NAW Interview with Suraj Laxminarayanan

Suraj is a big fan of crime and mystery thrillers. Movies in the genre of crime and suspense inspired him to take up writing on similar subjects. He started by writing movie reviews. He lives in Bangalore and is a software engineer by profession. His hobbies include reading and playing tennis. Elephants in the Room is his debut work. Read the review here

NAW- Tell us about your book, Elephants in the Room. How did you get the idea for it?

It was in 2011 during a lonely trip from Bangalore to Chennai that this idea suddenly popped up in my mind. I was travelling to my grandmother’s house for the festival of Pongal, a trip that we make every year without fail where all relatives come together to celebrate the three-day festival.

I took the bus to Chennai on a working day and the vehicle was only half full. The seats around me were vacant and the TV inside the bus wasn’t working. It was a largely silent ride where I also had no music to listen to on my phone. The idea suddenly popped into my head and I loved it. I spent the whole six hours of the trip thinking about it. From there on, I worked on that idea for the next six years.

I have been interested in self-help books and the psychology of crime. Crime movies and mysteries always appealed to me. The unexpected twists and turns in the books I read and the movies I watched fascinated me. Hence, I was sure that I would write crime-related subjects. Accordingly, I made an outline for the book on that journey.

The city of Chennai has 400 years of history behind it. It provides ample opportunity to trigger one’s imagination and for the creation of characters across the human spectrum of behaviour. This prompted me to choose Chennai even though I live in Bangalore.

NAW- For a debut book, you’ve gone for a book with a not so common formula. Were you apprehensive it wouldn’t come out so well since thrillers don’t really do well in the Indian market?

I didn’t think of it until I finished the first draft of the book. However, I became apprehensive about how readers would receive the book as I went through the later stages of editing. But the apprehension fuelled me to conduct more research on techniques to make the book better and turn the reading experience into a memorable and immersive one for the reader. This was also aided by constructive and helpful criticism from my friends who provided honest feedback as readers.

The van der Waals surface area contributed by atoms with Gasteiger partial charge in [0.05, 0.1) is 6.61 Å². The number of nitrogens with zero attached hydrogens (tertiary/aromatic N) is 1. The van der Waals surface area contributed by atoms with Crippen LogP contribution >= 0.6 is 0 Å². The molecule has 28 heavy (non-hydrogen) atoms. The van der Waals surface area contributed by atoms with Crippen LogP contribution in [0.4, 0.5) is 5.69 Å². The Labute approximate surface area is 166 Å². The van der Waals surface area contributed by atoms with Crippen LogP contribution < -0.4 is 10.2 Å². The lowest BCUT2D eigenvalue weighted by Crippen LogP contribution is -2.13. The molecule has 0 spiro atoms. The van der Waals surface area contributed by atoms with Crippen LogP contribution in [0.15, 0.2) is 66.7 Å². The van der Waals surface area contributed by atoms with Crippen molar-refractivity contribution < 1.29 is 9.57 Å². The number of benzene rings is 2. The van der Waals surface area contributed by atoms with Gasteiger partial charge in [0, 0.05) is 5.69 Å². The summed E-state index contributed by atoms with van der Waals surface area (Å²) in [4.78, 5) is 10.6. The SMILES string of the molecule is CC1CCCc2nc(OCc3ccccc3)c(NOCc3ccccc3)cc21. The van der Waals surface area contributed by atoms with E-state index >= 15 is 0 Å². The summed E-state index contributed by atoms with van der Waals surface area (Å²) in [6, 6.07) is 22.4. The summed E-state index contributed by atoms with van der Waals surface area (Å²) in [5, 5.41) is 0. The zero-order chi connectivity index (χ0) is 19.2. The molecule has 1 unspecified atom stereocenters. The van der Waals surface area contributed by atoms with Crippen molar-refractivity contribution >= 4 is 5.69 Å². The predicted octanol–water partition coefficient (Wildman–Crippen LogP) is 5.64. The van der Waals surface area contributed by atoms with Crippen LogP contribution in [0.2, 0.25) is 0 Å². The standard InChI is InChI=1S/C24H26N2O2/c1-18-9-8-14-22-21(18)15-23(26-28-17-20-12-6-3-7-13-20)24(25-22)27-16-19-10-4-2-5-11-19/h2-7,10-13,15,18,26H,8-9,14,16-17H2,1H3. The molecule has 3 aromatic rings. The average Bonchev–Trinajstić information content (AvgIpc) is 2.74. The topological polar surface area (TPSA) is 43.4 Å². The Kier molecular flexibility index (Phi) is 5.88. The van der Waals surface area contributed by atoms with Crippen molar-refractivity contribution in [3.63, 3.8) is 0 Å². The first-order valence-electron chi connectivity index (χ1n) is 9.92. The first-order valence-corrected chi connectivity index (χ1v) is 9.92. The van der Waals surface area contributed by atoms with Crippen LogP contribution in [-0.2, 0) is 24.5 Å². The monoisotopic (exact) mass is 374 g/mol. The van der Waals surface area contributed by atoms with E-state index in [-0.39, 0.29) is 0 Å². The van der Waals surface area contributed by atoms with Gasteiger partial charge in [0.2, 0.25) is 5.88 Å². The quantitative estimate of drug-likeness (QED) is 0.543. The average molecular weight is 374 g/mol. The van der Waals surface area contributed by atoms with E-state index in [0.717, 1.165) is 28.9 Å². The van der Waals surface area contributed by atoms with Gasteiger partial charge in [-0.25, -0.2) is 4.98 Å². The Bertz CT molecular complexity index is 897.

In addition to that, I took a respite from the positive feedback that I received for the idea of the story when I discussed it with my trusted set of friends who were my beta readers. It enabled me to have faith in the story that I wished to tell and pursue the idea to the end.

Above all, I believed that readers would accept a good story. In hindsight, I feel thankful for whatever happened.

NAW- Much of the action in the book takes place inside a confined space i.e. the bank. How difficult was it writing the plot where the characters are confined into such close spaces?

It required a lot of time to think of the different perspectives that could be used to provide variety in perceiving the setting of the bank. This is where the myriad characters present in the book helped. Each character has different stakes involved in the situation, enabling to increase the tension, suspense, and thrill. My approach was to try to visualize myself in the situation and imagine passing time in the given situation in a confined space. I documented the natural course of events that had to happen in the situation. I realised in the process that even the simplest of things would be filled with tension and humour at the same time in the given situation. And then, I had to present the same through the respective character’s eyes depending upon the chapter.

NAW- Tell us about the research you did for the book. How did you go about it?

The first area of research involved scouting the locations for the world that is presented in the book – the city of Chennai. For this, I traveled to all the places of Chennai mentioned in the book myself. I planned these visits, spending time at each of the sites, making observations about the people who frequent the place and the activities they engage in. This allowed me to present an authentic image of all the places. It also allowed me to modify the description of certain sites to suit the scene in the story as I have called out in the book.

The second area of research was around the tradition of gaana songs. Gaana songs stand out for their simple yet meaningful lyrics composed in Chennai Bashai (local dialect of Tamil) which is unique and different in its own way. For this, I interacted with the locals of Chennai and friends to collect the vocabulary of Chennai Bashai which in turn enabled me to compose the lyrics myself. The subsequent translation of the songs into English also helped me delve into poetry after a long time and appreciate it’s beauty.